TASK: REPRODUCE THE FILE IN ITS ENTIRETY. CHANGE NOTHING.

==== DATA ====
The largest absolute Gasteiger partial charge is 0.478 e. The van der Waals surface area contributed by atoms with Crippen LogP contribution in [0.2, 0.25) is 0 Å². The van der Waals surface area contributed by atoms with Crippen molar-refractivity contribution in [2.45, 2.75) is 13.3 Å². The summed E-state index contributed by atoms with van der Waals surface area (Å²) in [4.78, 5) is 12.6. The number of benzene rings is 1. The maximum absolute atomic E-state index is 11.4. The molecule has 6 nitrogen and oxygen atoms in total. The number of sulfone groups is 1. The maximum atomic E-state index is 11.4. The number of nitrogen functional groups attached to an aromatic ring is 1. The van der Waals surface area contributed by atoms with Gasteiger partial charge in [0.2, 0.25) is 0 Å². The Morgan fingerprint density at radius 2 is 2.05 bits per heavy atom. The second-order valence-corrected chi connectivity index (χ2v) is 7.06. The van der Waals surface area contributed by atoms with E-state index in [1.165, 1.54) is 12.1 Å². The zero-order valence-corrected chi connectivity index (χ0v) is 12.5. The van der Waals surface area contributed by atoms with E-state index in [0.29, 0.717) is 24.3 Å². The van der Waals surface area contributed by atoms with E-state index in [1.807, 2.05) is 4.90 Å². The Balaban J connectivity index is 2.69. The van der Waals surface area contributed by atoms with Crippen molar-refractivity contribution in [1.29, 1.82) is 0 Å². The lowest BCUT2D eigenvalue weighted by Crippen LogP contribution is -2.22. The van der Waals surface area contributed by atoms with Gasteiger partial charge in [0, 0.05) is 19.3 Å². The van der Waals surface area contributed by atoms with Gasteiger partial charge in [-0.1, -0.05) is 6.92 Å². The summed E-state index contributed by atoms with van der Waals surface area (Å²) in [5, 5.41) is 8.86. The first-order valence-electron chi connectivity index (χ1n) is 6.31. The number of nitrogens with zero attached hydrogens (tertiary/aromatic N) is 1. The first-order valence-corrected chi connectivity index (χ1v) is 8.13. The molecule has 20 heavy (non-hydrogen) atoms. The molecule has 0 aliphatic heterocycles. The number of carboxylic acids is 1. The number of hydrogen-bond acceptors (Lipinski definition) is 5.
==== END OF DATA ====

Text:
The largest absolute Gasteiger partial charge is 0.478 e. The van der Waals surface area contributed by atoms with Crippen LogP contribution in [0.2, 0.25) is 0 Å². The van der Waals surface area contributed by atoms with Crippen molar-refractivity contribution in [2.45, 2.75) is 13.3 Å². The summed E-state index contributed by atoms with van der Waals surface area (Å²) in [4.78, 5) is 12.6. The number of benzene rings is 1. The maximum absolute atomic E-state index is 11.4. The molecule has 6 nitrogen and oxygen atoms in total. The number of sulfone groups is 1. The maximum atomic E-state index is 11.4. The number of nitrogen functional groups attached to an aromatic ring is 1. The van der Waals surface area contributed by atoms with Gasteiger partial charge in [0.2, 0.25) is 0 Å². The Morgan fingerprint density at radius 2 is 2.05 bits per heavy atom. The second-order valence-corrected chi connectivity index (χ2v) is 7.06. The van der Waals surface area contributed by atoms with E-state index in [1.165, 1.54) is 12.1 Å². The zero-order valence-corrected chi connectivity index (χ0v) is 12.5. The van der Waals surface area contributed by atoms with E-state index in [0.29, 0.717) is 24.3 Å². The van der Waals surface area contributed by atoms with E-state index in [1.807, 2.05) is 4.90 Å². The Balaban J connectivity index is 2.69. The van der Waals surface area contributed by atoms with Crippen molar-refractivity contribution in [1.29, 1.82) is 0 Å². The lowest BCUT2D eigenvalue weighted by Crippen LogP contribution is -2.22. The van der Waals surface area contributed by atoms with Gasteiger partial charge in [0, 0.05) is 19.3 Å². The van der Waals surface area contributed by atoms with Gasteiger partial charge in [-0.1, -0.05) is 6.92 Å². The summed E-state index contributed by atoms with van der Waals surface area (Å²) in [5, 5.41) is 8.86. The first-order valence-electron chi connectivity index (χ1n) is 6.31. The number of nitrogens with zero attached hydrogens (tertiary/aromatic N) is 1. The first-order valence-corrected chi connectivity index (χ1v) is 8.13. The molecule has 20 heavy (non-hydrogen) atoms. The molecule has 0 aliphatic heterocycles. The number of carboxylic acids is 1. The number of hydrogen-bond acceptors (Lipinski definition) is 5.